Even if Hillshire deal is dashed, Pinnacle Foods remains appetizing

Pinnacle Foods Inc. CEO Bob Gamgort and company executives ring the opening bell, in celebration of the company's IPO at the New York Stock Exchange in this file photo

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Pinnacle Foods Inc. CEO Bob Gamgort (C) and company executives ring the opening bell, in celebration of the company's IPO at the New York Stock Exchange in this file photo from March 28, 2013. REUTERS/Brendan McDermid/Files

The market is assuming Pinnacle Foods Inc. (PF) will be orphaned after its intended acquirer Hillshire Brands Co. (HSH) received an uninvited $5.5 billion takeover bid from Pilgrim’s Pride Corp. (PPC).

The offer by chicken processor Pilgrim’s is contingent on Hillshire dropping its weeks-old $4.2 billion deal to buy Pinnacle, owner of grocery brands including Birds Eye and Duncan Hines. Investors have repriced the shares of all three companies as if Hillshire is very likely to set aside the Pinnacle deal, pay them a steep breakup fee and take Pilgrim’s cash. Yet Pinnacle is not without options, and its financially shrewd backers will no doubt keep working to generate greater value for themselves and fellow investors.

Hillshire shares jumped as much as 23% to $45.55 on Tuesday, above Pilgrim’s $45 formal offer price, as traders built in some chance that a negotiated purchase by Pilgrim’s could happen at a higher price, or that a rival meat company could enter a bidding battle. Pilgrim’s stock also edged higher on enthusiasm for the potential efficiencies of a deal. Indeed, the entire meatpacking sector got a lift, with Tyson Foods Inc. (TSN) and Sanderson Farms Inc. (SAFM) climbing on enthusiasm for industry rationalization.

Pinnacle, meantime, has dropped to just above $31, less than a dollar more than where the stock closed the day before its agreement with Hillshire was announced.

The evaporation of virtually the entire takeover premium in Pinnacle’s shares probably makes some sense in the immediate term, as Hillshire said it will seriously consider Pilgrim’s offer. Hillshire's shareholders are required to vote on the Pinnacle acquisition because it would require the issuance of new stock, so its management could advise investors to vote “no” to doom the Pinnacle transaction and perhaps take Pilgrim’s cash.

A fat consolation prize

Yet Pinnacle would collect a nice cash consolation prize, as its agreement with Hillshire explicitly included a higher breakup fee if the merger were dropped because Hillshire itself became takeover quarry. The $163 million breakup fee in this scenario is roughly equal to Pinnacle’s 2013 net income.

Pinnacle also still has a highly capable and motivated private-equity sponsor in Blackstone Group (BX), which owns 51% of the company after taking part of it public last year. It’s fair to say that, having agreed once to sell Pinnacle, Blackstone will remain alert to other such prospects in the constantly consolidating food business.

It now appears Pilgrim’s Pride made an overture toward Hillshire months ago, which both explains the enhanced breakup-fee clause and implies that Blackstone has always been aware  a plan B might be necessary.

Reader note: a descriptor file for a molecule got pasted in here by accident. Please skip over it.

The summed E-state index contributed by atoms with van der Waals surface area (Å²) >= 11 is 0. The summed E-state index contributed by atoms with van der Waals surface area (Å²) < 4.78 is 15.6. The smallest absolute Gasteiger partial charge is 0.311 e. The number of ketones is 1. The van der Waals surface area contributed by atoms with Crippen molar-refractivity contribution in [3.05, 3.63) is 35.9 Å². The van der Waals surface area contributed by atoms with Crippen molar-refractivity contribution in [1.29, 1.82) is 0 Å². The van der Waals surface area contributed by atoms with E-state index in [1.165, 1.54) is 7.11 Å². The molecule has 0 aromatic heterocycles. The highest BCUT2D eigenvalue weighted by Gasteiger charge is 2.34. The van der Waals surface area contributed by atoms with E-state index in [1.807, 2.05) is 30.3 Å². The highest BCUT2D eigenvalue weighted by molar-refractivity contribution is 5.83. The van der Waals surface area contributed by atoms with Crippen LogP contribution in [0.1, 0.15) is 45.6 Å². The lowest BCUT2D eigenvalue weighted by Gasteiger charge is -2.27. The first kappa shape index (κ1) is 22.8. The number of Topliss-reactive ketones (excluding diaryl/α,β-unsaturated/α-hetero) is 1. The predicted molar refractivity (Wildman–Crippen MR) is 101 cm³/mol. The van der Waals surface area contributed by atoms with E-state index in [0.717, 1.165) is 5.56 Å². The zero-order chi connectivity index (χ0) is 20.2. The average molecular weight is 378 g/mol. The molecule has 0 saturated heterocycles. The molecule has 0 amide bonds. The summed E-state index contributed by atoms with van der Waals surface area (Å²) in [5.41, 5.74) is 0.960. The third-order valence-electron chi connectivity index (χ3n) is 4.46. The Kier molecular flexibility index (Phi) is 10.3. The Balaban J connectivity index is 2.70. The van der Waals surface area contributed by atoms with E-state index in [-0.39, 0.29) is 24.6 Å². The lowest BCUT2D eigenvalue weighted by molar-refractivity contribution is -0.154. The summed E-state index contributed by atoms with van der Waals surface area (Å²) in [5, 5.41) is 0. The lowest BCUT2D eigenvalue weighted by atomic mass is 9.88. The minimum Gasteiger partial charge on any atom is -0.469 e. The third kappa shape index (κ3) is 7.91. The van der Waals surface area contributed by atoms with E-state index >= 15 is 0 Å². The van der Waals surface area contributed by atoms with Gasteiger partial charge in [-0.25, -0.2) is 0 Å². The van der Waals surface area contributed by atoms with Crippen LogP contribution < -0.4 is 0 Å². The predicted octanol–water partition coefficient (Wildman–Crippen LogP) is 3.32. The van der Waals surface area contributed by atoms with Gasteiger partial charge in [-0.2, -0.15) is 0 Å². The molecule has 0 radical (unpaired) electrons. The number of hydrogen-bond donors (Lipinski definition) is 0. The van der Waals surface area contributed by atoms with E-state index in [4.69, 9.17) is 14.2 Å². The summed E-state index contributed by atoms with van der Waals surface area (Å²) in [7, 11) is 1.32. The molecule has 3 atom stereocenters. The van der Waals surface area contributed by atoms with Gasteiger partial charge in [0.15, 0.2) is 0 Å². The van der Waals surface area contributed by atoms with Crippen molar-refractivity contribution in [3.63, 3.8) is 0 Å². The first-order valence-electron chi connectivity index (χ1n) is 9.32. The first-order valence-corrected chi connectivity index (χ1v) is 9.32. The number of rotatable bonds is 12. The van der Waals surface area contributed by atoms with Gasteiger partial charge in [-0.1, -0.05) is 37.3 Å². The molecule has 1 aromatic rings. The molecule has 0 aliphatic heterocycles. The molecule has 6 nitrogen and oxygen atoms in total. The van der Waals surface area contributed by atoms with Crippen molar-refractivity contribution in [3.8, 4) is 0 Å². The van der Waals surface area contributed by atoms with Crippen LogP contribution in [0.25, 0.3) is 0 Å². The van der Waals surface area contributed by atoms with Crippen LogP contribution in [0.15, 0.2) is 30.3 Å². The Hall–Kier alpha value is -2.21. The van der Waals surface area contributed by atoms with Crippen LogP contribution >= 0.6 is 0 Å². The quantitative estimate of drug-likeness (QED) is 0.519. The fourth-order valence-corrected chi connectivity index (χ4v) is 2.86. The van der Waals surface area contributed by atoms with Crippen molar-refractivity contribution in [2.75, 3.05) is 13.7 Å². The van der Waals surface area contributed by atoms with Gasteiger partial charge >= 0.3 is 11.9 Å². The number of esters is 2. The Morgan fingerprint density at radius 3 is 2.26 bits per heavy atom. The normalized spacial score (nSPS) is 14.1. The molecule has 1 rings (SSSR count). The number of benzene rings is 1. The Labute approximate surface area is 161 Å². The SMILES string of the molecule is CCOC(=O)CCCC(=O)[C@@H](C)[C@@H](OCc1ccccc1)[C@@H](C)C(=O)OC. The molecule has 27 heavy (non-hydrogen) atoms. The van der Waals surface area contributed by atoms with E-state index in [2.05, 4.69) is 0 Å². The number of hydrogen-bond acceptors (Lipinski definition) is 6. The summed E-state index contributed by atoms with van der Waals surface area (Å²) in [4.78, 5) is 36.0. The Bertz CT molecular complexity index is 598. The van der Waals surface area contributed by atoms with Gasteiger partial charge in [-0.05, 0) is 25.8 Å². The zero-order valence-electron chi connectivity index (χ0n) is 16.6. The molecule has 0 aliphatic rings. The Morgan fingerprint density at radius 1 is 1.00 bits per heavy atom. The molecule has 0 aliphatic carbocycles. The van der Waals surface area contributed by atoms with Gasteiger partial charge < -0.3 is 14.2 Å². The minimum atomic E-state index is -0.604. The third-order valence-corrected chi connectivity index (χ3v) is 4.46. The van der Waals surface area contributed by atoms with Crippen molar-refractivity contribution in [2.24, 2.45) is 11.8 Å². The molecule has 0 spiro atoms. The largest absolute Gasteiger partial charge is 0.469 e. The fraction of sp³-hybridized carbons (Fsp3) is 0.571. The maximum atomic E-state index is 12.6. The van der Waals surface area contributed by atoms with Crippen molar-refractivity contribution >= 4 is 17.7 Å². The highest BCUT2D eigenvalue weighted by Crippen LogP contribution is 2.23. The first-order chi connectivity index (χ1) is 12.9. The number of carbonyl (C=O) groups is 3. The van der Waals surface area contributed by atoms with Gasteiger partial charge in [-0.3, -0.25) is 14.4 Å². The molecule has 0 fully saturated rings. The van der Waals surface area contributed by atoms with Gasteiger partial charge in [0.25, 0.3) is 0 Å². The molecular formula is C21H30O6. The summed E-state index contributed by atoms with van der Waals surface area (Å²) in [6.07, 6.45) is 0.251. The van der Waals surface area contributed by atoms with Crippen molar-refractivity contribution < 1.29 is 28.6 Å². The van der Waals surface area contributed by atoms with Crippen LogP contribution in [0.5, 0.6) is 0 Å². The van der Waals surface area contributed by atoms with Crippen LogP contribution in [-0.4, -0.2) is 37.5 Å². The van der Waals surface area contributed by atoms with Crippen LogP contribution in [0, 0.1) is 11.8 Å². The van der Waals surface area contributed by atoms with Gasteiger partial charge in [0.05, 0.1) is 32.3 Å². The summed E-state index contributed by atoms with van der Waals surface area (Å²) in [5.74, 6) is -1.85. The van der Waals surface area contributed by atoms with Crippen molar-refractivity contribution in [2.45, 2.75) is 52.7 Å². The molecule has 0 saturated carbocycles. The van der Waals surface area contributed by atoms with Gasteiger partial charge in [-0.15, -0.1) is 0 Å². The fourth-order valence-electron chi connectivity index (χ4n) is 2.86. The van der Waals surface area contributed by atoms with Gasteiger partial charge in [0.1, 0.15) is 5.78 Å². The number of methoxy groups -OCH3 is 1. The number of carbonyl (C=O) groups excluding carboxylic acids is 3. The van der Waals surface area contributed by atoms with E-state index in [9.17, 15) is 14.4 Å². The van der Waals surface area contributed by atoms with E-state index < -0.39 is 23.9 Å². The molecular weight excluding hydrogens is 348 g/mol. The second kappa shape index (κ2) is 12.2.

Todd Munn of Water Island Capital, a portfolio manager of the Arbitrage Event-Driven Fund (AEDNX), says it's clear Hillshire sought to buy Pinnacle as "a defensive transaction," and could drag out the process to pull in higher bids for itself. Pinnacle, for its part, has steady but lower-than-average profit margins that could be squeezed higher through productivity measures. In addition, "with Blackstone being there, they want out," and at some price Pinnacle "is for sale," Munn says.

So Pinnacle's tack from here could simply be to operate the business well, expand profit margins, make tuck-in acquisitions and pare down its debt load over time. Or, it could mean entertaining other suitors. 

Jim Cramer of and CNBC weighed in to say the selloff in Pinnacle shares looks like a buying opportunity.

Pinnacle’s non-executive chairman is Roger Deromedi, a Blackstone advisor who served as Kraft Foods CEO from 2003 to 2006 and has been in the packaged-food industry for more than 35 years. The food industry is seen as ripe for realignment, as companies try to better compete in a slow-growth economy and a grocery industry increasingly dominated by Wal-Mart Stores Inc. (WMT) and other mega-chains. Unilever (UL) this month sold its Ragu and related sauce brands to Mizkan Group for more than $2 billion. Pork processor Smithfield Foods sold out to a Chinese counterpart last year, and ConAgra Foods Inc. (CAG) bought private-label packaged-food maker Ralcorp Holdings.

Hillshire’s stated logic for picking up Pinnacle was to diversify from meats into a broader assortment of branded products featured in the baking and frozen food aisles of the supermarket. Hillshire CEO Sean Connolly extolled this strategy in announcing the deal. If Connolly and Hillshire shareholders find it impossible to resist Pilgrim's fat offer, a similar rationale could animate interest in Pinnacle from the likes of Hormel Foods Corp. (HRL), ConAgra or an even larger, global branded-food player.

It never makes sense to invest solely on the hope that a company will be acquired. But in the case of Pinnacle, the demonstrated attractiveness of its brands and willingness to entertain offers should lend support to the stock even if the Hillshire deal fails.

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